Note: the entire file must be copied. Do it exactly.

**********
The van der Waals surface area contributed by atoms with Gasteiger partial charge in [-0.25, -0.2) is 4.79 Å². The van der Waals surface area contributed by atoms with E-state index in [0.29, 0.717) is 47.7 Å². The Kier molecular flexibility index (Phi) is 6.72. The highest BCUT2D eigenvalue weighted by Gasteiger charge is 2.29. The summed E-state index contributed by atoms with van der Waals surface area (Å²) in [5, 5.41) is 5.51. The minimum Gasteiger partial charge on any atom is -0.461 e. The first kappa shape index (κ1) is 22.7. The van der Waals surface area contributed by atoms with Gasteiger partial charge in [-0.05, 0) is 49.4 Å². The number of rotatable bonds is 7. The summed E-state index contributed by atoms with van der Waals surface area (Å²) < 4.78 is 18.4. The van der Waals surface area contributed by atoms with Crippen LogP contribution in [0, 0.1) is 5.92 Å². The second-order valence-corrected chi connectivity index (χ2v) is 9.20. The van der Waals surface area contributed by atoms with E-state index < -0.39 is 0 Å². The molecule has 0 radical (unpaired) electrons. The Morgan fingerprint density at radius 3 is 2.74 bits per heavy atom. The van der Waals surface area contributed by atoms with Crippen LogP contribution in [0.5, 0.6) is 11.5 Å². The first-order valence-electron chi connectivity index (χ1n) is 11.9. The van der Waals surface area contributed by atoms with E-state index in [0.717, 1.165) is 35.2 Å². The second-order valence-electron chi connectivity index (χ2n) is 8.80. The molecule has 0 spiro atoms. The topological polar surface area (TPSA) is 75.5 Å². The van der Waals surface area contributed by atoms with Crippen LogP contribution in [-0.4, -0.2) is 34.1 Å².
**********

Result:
The van der Waals surface area contributed by atoms with Gasteiger partial charge in [-0.25, -0.2) is 4.79 Å². The van der Waals surface area contributed by atoms with E-state index in [0.29, 0.717) is 47.7 Å². The Kier molecular flexibility index (Phi) is 6.72. The highest BCUT2D eigenvalue weighted by Gasteiger charge is 2.29. The summed E-state index contributed by atoms with van der Waals surface area (Å²) in [5, 5.41) is 5.51. The minimum Gasteiger partial charge on any atom is -0.461 e. The first kappa shape index (κ1) is 22.7. The van der Waals surface area contributed by atoms with Gasteiger partial charge in [-0.05, 0) is 49.4 Å². The number of rotatable bonds is 7. The summed E-state index contributed by atoms with van der Waals surface area (Å²) < 4.78 is 18.4. The van der Waals surface area contributed by atoms with Crippen LogP contribution in [0, 0.1) is 5.92 Å². The second-order valence-corrected chi connectivity index (χ2v) is 9.20. The van der Waals surface area contributed by atoms with E-state index < -0.39 is 0 Å². The molecule has 0 radical (unpaired) electrons. The Morgan fingerprint density at radius 3 is 2.74 bits per heavy atom. The van der Waals surface area contributed by atoms with Crippen LogP contribution in [0.5, 0.6) is 11.5 Å². The first-order valence-electron chi connectivity index (χ1n) is 11.9. The van der Waals surface area contributed by atoms with E-state index in [0.717, 1.165) is 35.2 Å². The second-order valence-electron chi connectivity index (χ2n) is 8.80. The molecule has 0 spiro atoms. The topological polar surface area (TPSA) is 75.5 Å². The van der Waals surface area contributed by atoms with Crippen LogP contribution in [-0.4, -0.2) is 34.1 Å².